In HEA systems, various atoms with different atomic sizes lead to varying bond configurations and local lattice energies. These bond configurations create a high lattice distortion within the crystal structure[61,62]. The severe lattice distortion has been experimentally confirmed in many HEA systems via X-ray diffraction (XRD), neutron diffraction, and TEM[62-66]. Such severe lattice distortion leads to more diffuse scattering through the lattice and causes the broadening of diffraction peaks with a decrease in the peak intensities compared to traditional dilute alloy systems. The increase in lattice distortion also impedes the motion of dislocations through the matrix, which leads to solid solution strengthening. Traditional solid solution strengthening models typically involve the contributions of solute atoms to a matrix of solvent atoms. Still, these models are challenging to apply to HEAs as the solvent and solute atoms cannot be clearly distinguished[59]. To that end, new solid solution hardening models have been developed by accounting for the lattice and shear modulus distortion in the local environment near each constituent atom[61,67]. The lattice distortion within HEA systems has also been shown to correlate strongly with the stability of various phases. For example, single-phase solid solutions tend to be more stable in systems with low lattice distortions. In contrast, intermetallic and multi-phase structures are more likely to form in systems with high lattice distortions. This effect can sometimes outweigh the effect of high configurational entropy in phase selection[55,68,69].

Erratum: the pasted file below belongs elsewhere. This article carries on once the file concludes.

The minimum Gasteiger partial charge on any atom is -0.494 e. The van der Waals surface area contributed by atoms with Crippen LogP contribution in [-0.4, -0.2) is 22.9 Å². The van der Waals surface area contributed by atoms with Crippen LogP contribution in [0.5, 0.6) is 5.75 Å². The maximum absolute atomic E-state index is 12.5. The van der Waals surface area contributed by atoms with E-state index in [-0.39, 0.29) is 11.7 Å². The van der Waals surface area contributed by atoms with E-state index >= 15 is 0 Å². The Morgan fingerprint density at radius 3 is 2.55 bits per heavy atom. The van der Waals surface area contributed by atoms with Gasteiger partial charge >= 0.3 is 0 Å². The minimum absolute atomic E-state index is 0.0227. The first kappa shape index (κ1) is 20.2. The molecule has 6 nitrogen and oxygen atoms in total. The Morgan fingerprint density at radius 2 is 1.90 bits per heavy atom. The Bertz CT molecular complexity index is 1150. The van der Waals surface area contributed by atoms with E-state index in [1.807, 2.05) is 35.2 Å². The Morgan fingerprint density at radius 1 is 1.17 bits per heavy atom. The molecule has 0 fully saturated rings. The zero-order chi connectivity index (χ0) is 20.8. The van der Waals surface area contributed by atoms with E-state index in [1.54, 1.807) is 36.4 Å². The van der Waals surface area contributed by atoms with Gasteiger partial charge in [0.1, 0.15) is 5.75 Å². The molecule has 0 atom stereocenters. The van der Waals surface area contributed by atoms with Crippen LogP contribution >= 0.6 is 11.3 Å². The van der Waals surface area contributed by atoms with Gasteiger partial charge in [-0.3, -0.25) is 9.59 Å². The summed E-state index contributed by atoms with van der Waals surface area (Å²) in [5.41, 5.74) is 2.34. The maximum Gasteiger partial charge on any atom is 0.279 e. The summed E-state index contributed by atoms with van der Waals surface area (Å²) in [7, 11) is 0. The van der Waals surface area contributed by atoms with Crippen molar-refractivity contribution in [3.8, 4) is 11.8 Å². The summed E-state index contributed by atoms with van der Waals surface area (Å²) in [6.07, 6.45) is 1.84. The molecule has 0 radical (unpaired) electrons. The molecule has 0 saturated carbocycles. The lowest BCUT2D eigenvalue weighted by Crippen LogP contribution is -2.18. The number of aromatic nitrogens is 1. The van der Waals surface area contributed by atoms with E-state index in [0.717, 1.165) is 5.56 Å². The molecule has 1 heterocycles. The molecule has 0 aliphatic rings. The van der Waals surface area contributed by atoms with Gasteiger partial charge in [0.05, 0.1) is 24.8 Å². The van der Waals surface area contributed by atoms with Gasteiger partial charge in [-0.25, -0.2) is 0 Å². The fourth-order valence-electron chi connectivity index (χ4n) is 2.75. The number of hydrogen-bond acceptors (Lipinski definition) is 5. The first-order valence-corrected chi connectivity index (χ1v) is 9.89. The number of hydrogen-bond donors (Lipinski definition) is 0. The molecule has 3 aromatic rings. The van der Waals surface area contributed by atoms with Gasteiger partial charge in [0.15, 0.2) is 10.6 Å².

Sluggish diffusion

Diffusion through HEAs can be much slower than diffusion in conventional alloys. Many researchers have investigated the elemental diffusion in HEA systems and have found that the diffusivities are often much lower than those in binary or dilute alloy systems[70-72]. This sluggish diffusion can improve the stability of solid solution phases as harmful intermetallic phases can be largely suppressed. Intermetallic phases can only form under non-polymorphic solidification conditions, which require long-range diffusion. Additionally, metastable solid solutions form under polymorphic crystallization conditions, which only require topological atomic rearrangements on the atomic length scale[23]. Thus, the sluggish diffusion in HEAs suppresses the long-range diffusion that would lead to the formation of brittle intermetallic phases and instead promotes polymorphic crystallization to form solid solutions. Additionally, the coarsening of grains can be inhibited due to sluggish diffusion, leading to improved thermal stability and thermomechanical performance at elevated temperatures[73-75].

Cocktail effect

Dr. Ranganathan first proposed the cocktail effect to describe the synergistic nature of compositionally complex alloys[76]. This effect describes the unexpected properties observed in HEAs, bulk metallic glasses, and super-elastic and super-plastic metals (also called “gum” metals)[48]. Unlike the other effects described earlier, the cocktail effect does not predict the expected properties of HEAs. Still, it serves as a reminder that certain elemental combinations can achieve synergistic effects that are not predicted from the base constituent elements.